Paint the Rainbow: how to support the LGBTQIA+ Community
In consideration of the recent controversy surrounding an anti-gay episode of a Christian podcast created by AHS students, the responsibility of Aspen High School, the Roaring Fork Valley community, and individuals to support the LGBTQIA+ community must be addressed.
According to a recent survey, 1 in 6 Generation Z individuals identify as LGBTQIA+, and the numbers continue to grow. The study also showed that the majority of LGBTQIA+ indivuals identify as bisexual, and that ideology affiliation affects LGBTQIA+ identification, with 13.0% of political liberals, 4.4% of moderates and 2.3% of conservatives identifiying as lesbian, gay, bisexual or transgender. Yet, these differences are somewhat less pronounced by party identification than by ideology, with 8.8% of Democrats, 6.5% of independents and 1.7% of Republicans identifying as LGBTQIA+.
To straight, cisgender students who are removed from issues concerning the LGBTQIA+ community, these issues may seem insignificant. An as defined by Wikepedia, an ally is a “ heterosexual and cisgender person who supports equal civil rights, gender equality, and LGBT social movements, challenging homophobia, biphobia, and transphobia”. Being an ally to these individuals is one way to show support. It is everyone’s responsibility, including that of the individual, Aspen High School, and the Valley Community, to create an accepting environment for all students, especially in light of recent events.
How to support the LGBTQIA+ Community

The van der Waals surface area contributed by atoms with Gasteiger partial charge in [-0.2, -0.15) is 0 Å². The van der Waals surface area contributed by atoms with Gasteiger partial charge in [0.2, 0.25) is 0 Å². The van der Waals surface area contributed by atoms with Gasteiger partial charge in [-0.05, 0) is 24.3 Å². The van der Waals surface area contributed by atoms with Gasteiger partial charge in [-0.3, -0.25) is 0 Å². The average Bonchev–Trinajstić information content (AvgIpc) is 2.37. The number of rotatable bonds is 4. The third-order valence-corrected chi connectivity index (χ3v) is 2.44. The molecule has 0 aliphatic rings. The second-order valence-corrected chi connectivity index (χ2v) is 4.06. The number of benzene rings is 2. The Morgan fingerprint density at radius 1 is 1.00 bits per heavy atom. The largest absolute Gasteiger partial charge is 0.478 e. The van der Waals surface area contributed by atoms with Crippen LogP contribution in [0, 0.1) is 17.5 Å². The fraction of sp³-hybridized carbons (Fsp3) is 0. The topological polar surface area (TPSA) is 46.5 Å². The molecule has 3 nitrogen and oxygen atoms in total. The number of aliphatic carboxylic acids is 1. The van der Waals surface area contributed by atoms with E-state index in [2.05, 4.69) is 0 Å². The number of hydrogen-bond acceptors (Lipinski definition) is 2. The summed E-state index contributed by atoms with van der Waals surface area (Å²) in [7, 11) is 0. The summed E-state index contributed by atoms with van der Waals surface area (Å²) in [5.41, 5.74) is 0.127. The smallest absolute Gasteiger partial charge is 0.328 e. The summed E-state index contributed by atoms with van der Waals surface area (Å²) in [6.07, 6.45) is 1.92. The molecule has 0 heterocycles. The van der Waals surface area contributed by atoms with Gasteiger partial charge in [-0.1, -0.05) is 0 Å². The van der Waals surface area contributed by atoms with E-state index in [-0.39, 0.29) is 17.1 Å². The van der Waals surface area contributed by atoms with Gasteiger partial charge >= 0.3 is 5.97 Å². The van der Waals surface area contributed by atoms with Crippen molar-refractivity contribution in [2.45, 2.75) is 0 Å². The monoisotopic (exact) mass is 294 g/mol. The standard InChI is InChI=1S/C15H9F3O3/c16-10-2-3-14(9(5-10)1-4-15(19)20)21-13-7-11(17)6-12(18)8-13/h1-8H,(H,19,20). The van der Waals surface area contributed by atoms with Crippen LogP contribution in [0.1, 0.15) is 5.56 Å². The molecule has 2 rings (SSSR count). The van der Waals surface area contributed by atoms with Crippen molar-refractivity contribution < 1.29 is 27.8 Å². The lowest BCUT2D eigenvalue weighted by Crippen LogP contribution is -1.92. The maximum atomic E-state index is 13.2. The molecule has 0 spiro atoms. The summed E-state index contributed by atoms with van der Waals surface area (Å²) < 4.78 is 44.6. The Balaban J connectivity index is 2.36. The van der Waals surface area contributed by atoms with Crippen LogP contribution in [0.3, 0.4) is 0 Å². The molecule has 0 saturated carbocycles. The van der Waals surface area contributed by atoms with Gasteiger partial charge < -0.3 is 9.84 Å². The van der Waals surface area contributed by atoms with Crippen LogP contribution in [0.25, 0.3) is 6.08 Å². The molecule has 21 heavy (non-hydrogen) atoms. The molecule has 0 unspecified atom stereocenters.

In order to best support the LGBTQIA+ community on an individual level, one should remember to ask someone’s pronouns when first introduced to them, and sequentially introduce their own pronouns.
Though traditionally identified by one’s assumed gender, pronouns have become an important aspect of one’s identity. In order to show proper respect for an individual, one should ask for their identity and refer to them correctly.
Coming out as a member of the LGBTQIA+ community is a big step for most people. In the situation that someone comes out, express appreciation and admiration for their courage, and remember that their gender or sexuality is their secret to share, making sure never to ‘out’ anyone that is not yet out of the closet to others.
Some things to avoid when someone comes out are reacting with “I knew it!”, making them feel guilty for not telling you sooner, or trying to force one’s own cultural or religious beliefs on them.
Furthermore, individuals can donate to nonprofits that support the LGBTQIA+ community, such as The Trevor Project, Human Rights Campaign, and Gay, Lesbian and Straight Education Network (GLSEN).
Aspen High School
GLSEN reports that LGBTQIA+ youth who face bullying are at a significantly higher rate of becoming suicidal. By incorporating lessons on bullying, bias and diversity into their lessons, teachers can help prevent the bullying of LGBTQIA+ students.
Teachers must also learn how to react to hate speech, including homophobic or transphobic statements, making sure to show students that hateful behaviour toward LGBTQIA+ individuals is unacceptable. Resources to teach tolerance and handling homophonic remarks in the classroom can be found here.
The Valley Community
The Valley community can support LGBTQIA+ businesses, protect the LGBTQIA+ community through electing LGBTQIA+ officials to represent in government, and vote to pass protective laws against LGBTQIA+ discrimination in the workforce and beyond.
We must come together to support everyone, in order to make the valley a safe place. Whether it’s organizing a Pride March, or just congratulating someone on coming out, we can all do our part to help the LGBTQIA+ community. In the end, love is love, and no one should feel fear to express their identity or to love another person, whatever gender they may identify as or whom they love.